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A pressure injury (also known as pressure sore, pressure ulcer or bed sore) is an area of the skin that has been damaged as a result of constant pressure, poor blood flow or chafing and rubbing of the skin.
People of all ages, including babies and children, are at risk of developing pressure injuries. Children who are at increased risk of developing a pressure injury include those with spina bifida, a spinal cord injury, neurological impairment or other medical condition that restricts their
ability to move, or children who have an orthosis or prosthesis.
Many pressure injuries are preventable with careful management of your child, both in hospital and at home following discharge. A pressure injury is much easier to prevent than treat.
Common signs of a pressure injury include:
Pressure injuries can appear anywhere on the body, however, common areas on children are:
A number of factors may lead to your child developing a pressure injury, including:
Children with poor nutritional or fluid intake, a weakened immune system or those who are extremely unwell are at increased risk of developing pressure injuries.
While in hospital, nursing staff will assess and monitor your child for pressure injuries on a daily basis. If your child is at risk of developing a pressure injury, staff will discuss a management plan with you. This plan may include the following strategies:
Nursing staff may refer your child to other members of the healthcare team to contribute to their management plan, such as an occupational therapist, a physiotherapist or a dietitian. If your child has an existing pressure injury that requires dressings, a nurse specialising in wound
dressings (nurse practitioner or stomal therapist) may also be asked to assess your child.
Pressure injuries can be serious and may take months to heal. They can be painful and add to a child's existing health problems. Careful attention to the condition of your child's skin, prompt attention at any sign of damage, and maintaining a healthy diet is important for your
child. The more active your child is, the lower their risk of a pressure injury.
If your child requires long periods of bed rest and has reduced activity, an occupational therapist may recommend the use of specific equipment for your child at home to reduce the risk of pressure injuries.
These may include:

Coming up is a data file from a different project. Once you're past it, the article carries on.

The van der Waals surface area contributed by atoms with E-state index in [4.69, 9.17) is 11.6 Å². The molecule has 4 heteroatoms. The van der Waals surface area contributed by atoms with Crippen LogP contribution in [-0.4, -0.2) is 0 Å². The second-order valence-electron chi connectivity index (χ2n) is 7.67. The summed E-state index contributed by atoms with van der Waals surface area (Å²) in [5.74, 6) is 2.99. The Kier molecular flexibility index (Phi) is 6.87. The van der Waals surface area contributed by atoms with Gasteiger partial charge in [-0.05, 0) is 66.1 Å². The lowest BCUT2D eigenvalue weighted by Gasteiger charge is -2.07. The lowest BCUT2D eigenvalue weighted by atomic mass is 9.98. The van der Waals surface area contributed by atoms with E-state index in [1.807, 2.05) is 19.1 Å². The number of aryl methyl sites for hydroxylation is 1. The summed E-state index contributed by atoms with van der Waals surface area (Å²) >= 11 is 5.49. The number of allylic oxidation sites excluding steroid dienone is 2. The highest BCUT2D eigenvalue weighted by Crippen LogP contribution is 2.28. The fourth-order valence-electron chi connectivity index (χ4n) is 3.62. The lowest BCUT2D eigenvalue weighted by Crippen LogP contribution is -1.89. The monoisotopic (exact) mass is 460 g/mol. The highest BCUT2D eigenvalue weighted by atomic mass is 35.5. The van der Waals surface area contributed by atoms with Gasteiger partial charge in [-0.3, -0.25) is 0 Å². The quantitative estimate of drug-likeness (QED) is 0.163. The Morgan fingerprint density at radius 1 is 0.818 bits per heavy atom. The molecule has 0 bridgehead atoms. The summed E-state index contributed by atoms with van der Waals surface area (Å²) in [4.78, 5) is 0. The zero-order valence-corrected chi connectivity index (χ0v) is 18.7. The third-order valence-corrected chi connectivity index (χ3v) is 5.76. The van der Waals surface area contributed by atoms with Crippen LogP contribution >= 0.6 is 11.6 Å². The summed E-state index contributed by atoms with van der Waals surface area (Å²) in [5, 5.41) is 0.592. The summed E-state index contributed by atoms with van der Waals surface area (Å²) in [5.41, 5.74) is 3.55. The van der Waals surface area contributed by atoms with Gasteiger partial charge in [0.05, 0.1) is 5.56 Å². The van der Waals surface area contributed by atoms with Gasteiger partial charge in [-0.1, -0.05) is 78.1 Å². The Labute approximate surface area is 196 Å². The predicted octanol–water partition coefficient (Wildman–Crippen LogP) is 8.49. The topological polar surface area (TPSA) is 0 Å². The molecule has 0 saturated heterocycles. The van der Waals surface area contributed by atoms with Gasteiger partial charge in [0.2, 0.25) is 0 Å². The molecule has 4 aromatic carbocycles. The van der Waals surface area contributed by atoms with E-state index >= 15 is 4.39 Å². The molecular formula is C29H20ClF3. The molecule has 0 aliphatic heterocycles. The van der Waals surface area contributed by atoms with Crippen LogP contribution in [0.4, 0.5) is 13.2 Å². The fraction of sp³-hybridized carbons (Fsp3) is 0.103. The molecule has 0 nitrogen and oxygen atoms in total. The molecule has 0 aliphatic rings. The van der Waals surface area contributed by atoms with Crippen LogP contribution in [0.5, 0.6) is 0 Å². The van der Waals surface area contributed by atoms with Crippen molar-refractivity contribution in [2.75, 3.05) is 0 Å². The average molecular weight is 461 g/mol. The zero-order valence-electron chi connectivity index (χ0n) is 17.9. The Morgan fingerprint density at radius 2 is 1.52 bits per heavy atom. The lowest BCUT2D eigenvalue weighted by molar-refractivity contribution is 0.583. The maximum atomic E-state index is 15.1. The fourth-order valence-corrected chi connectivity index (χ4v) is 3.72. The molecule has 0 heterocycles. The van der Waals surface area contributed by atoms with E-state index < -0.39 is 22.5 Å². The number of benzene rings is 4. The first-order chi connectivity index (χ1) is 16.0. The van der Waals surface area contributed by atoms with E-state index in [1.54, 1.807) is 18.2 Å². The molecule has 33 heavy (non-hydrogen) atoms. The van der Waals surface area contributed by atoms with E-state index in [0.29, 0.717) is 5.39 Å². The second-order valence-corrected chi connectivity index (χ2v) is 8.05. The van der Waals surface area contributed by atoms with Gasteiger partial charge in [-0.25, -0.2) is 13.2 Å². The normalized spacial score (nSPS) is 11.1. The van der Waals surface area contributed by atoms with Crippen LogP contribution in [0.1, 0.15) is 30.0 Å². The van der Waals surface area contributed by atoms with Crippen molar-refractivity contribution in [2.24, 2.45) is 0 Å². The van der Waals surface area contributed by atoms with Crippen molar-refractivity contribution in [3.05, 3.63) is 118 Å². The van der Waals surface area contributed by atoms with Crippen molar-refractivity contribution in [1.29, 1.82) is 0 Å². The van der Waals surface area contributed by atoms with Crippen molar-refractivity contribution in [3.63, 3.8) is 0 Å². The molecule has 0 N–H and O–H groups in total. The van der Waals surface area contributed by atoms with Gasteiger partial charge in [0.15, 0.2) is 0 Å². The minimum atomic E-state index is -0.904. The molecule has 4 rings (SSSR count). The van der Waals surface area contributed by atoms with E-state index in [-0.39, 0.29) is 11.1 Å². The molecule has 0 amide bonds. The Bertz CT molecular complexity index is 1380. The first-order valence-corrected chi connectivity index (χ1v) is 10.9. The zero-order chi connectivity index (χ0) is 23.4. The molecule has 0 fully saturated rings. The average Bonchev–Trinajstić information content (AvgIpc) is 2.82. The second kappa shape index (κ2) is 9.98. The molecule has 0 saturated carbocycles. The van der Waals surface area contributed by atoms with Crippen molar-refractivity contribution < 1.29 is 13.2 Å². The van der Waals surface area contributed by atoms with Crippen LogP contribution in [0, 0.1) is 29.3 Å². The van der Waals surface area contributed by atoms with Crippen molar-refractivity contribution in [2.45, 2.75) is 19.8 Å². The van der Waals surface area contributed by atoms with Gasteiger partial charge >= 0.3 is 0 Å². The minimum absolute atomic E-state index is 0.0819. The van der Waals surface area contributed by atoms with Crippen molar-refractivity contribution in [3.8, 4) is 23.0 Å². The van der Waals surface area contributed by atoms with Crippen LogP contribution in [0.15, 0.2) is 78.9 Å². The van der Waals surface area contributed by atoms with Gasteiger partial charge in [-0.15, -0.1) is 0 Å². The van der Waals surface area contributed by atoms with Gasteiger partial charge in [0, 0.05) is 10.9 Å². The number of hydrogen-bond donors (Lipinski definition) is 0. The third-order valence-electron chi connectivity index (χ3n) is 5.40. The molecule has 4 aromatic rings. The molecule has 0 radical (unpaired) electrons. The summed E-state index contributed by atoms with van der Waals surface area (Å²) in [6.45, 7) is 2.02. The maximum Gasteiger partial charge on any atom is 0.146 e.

The occupational therapist will advise you where these products can be hired or purchased. If you have not seen an occupational therapist and would like to, your GP or nursing staff can organise a referral for you.
If you notice a pressure injury on your child at home, identify the cause and remove it where possible. Reposition your child so they are not directly on the pressure injury.
If the pressure injury does not heal within 24 hours or the skin is broken, contact your GP or treating healthcare provider.
Pressure injuries can be a sign of a deeper wound and need to be assessed as soon as possible.
Prevention is the key. But when pressure injuries do occur, they will be treated like a wound, with regular dressing changes and checks by nurses or doctors. When the area is showing signs of infection (red, warm, painful, swollen), antibiotics may be required to help treat the infection.
Should I set an alarm to wake in the night to go and change
my child's position?
This is usually not necessary, especially if your child
sleeps on a soft surface, like most mattresses. If your child is at increased
risk of pressure injuries, your child's doctor will advise whether regular
repositioning is required.
How long will it take for my child's pressure injury to
Most pressure injuries begin healing within 24
hours. Wound healing can be delayed for the following reasons: in children with
poor blood flow (perfusion); if your child is taking medication that weakens the
immune system; if the wound becomes infected; and by other medical conditions.
Have your child seen by a doctor if their pressure injury is not improving
within 24 hours.
Developed by The Royal Children's Hospital Nursing Services department. We acknowledge the input of RCH consumers and carers.
Reviewed July 2018.
This information is awaiting routine review. Please always seek the most recent advice from a registered and practising clinician.
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